Did you miss me? I have been super busy being a mom, an employee, and a grad student. That hasn’t kept me from doing the things I love, it just prevented me from recording it.
I bought this oak table on craigslist about two years ago for $160. I remember the day. It was my birthday and my mother-in-law and I drove out to get it. I was really sick with allergies. I mean sick. I had gone to the doctor three times to ensure that I didn’t have the swine flu. It turns out that I am highly allergic to oak pollen...not oak tables.
So when I bought this table, I should have just gone with my gut instinct to strip it and refinish it. But, I didn’t. I painted it white. Although it looks pretty good here, it was chipping everywhere and the wood grain was actually starting to show through the paint. It just wasn’t what I wanted.
What I really wanted was a big chunky dark brown, walnut-looking round pedestal table. Like this…
So a few weeks ago, I made a huge decision. I was so afraid to use stripper, but I found this somewhat safe stripping gel. It says you can use it inside, but I used it outside. If you decide to do this, make sure you put it on thick. The areas where I unintentionally painted it on thin were much more difficult to work with.
It took two rounds of the stripper to get 99% of the paint off. The other 1% chose to sit down in the grain of the wood. I sanded it, but there were still a few tiny areas that just wouldn’t budge. I’m sure you wouldn’t even notice it, but trust me, I know every inch of this table!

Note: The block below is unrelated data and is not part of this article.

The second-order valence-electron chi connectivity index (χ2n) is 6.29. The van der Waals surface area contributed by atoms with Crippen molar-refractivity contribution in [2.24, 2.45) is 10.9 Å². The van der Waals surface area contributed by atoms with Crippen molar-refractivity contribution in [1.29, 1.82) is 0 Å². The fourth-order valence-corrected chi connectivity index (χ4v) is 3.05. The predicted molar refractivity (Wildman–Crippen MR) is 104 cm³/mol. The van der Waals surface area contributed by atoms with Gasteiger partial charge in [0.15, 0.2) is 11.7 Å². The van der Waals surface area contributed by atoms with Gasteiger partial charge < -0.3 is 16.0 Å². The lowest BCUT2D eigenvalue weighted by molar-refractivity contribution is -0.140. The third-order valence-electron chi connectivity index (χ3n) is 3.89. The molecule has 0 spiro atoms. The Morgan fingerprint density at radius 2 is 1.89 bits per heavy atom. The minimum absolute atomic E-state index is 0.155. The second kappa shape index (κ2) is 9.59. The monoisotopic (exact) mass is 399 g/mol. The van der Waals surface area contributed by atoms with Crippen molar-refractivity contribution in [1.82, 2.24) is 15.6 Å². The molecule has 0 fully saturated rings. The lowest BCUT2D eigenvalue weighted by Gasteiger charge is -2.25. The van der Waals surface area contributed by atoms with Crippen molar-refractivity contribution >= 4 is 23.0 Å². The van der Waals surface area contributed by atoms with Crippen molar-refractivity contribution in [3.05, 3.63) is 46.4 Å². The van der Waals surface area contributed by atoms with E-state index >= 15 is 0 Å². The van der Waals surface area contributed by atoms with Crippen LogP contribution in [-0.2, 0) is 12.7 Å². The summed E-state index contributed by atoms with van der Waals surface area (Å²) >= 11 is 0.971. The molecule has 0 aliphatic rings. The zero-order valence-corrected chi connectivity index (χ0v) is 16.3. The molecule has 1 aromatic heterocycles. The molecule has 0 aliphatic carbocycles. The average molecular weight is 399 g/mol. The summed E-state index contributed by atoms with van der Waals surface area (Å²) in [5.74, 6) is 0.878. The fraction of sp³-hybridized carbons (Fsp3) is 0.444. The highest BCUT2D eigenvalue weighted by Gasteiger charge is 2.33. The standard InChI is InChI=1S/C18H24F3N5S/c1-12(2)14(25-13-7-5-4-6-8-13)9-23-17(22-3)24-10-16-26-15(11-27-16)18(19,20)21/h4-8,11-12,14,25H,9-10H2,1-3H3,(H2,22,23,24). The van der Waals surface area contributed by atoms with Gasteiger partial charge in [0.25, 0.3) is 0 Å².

I bought the darkest stain possible, ebony, thinking my table would be, well, black. Ha. To my surprise, the stain just wasn’t getting as dark as I wanted. And the actual wood grain of one side of the table did not match the other. I wish I would have just skipped the oil-based stain all together. Holy stinky!
Don’t worry, I turned to my old standby, craft paint. Oh, what would I do without craft paint? I mixed the darkest brown I had with a little water and started to brush it on in the direction of the wood grain. I used long strokes. To my surprise, it started to look really awesome. And even with three layers, I could still see the wood grain, which was even better.
When it was all dry, I applied two coats of semi-gloss polyacrylic and voila! I think it turned out great.
My dining area is currently forgoing a makeover which may [probably] involve craft paint. There’s more to come, I promise!